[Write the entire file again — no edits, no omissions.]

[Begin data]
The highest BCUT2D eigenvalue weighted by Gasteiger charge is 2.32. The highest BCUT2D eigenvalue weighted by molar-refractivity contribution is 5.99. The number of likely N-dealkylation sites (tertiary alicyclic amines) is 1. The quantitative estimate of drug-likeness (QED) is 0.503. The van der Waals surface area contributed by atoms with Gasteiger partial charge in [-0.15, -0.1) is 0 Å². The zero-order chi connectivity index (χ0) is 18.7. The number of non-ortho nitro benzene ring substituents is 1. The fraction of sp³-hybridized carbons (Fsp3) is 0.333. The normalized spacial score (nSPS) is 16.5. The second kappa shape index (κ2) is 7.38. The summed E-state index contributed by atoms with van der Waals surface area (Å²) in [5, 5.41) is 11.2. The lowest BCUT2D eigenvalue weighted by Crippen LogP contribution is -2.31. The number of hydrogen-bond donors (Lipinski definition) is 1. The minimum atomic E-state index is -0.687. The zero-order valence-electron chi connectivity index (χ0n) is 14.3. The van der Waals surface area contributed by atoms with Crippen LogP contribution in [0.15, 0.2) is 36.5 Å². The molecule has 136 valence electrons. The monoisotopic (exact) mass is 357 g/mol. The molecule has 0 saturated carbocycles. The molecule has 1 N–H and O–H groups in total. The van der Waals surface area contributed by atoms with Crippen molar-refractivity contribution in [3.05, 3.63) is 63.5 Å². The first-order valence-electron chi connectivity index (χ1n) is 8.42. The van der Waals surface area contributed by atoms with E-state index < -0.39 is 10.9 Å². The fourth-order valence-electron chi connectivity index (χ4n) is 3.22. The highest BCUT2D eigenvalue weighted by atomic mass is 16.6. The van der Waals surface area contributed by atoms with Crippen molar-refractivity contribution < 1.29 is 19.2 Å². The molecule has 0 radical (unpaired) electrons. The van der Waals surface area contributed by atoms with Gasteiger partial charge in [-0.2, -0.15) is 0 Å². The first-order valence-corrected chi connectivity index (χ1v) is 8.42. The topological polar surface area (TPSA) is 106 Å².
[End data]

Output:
The highest BCUT2D eigenvalue weighted by Gasteiger charge is 2.32. The highest BCUT2D eigenvalue weighted by molar-refractivity contribution is 5.99. The number of likely N-dealkylation sites (tertiary alicyclic amines) is 1. The quantitative estimate of drug-likeness (QED) is 0.503. The van der Waals surface area contributed by atoms with Gasteiger partial charge in [-0.15, -0.1) is 0 Å². The zero-order chi connectivity index (χ0) is 18.7. The number of non-ortho nitro benzene ring substituents is 1. The fraction of sp³-hybridized carbons (Fsp3) is 0.333. The normalized spacial score (nSPS) is 16.5. The second kappa shape index (κ2) is 7.38. The summed E-state index contributed by atoms with van der Waals surface area (Å²) in [5, 5.41) is 11.2. The lowest BCUT2D eigenvalue weighted by Crippen LogP contribution is -2.31. The number of hydrogen-bond donors (Lipinski definition) is 1. The minimum atomic E-state index is -0.687. The zero-order valence-electron chi connectivity index (χ0n) is 14.3. The van der Waals surface area contributed by atoms with Crippen LogP contribution in [0.15, 0.2) is 36.5 Å². The molecule has 136 valence electrons. The monoisotopic (exact) mass is 357 g/mol. The molecule has 0 saturated carbocycles. The molecule has 1 N–H and O–H groups in total. The van der Waals surface area contributed by atoms with Crippen molar-refractivity contribution in [3.05, 3.63) is 63.5 Å². The first-order valence-electron chi connectivity index (χ1n) is 8.42. The van der Waals surface area contributed by atoms with E-state index < -0.39 is 10.9 Å². The fourth-order valence-electron chi connectivity index (χ4n) is 3.22. The highest BCUT2D eigenvalue weighted by atomic mass is 16.6. The van der Waals surface area contributed by atoms with Crippen molar-refractivity contribution < 1.29 is 19.2 Å². The molecule has 0 radical (unpaired) electrons. The van der Waals surface area contributed by atoms with Gasteiger partial charge in [-0.2, -0.15) is 0 Å². The first-order valence-corrected chi connectivity index (χ1v) is 8.42. The topological polar surface area (TPSA) is 106 Å².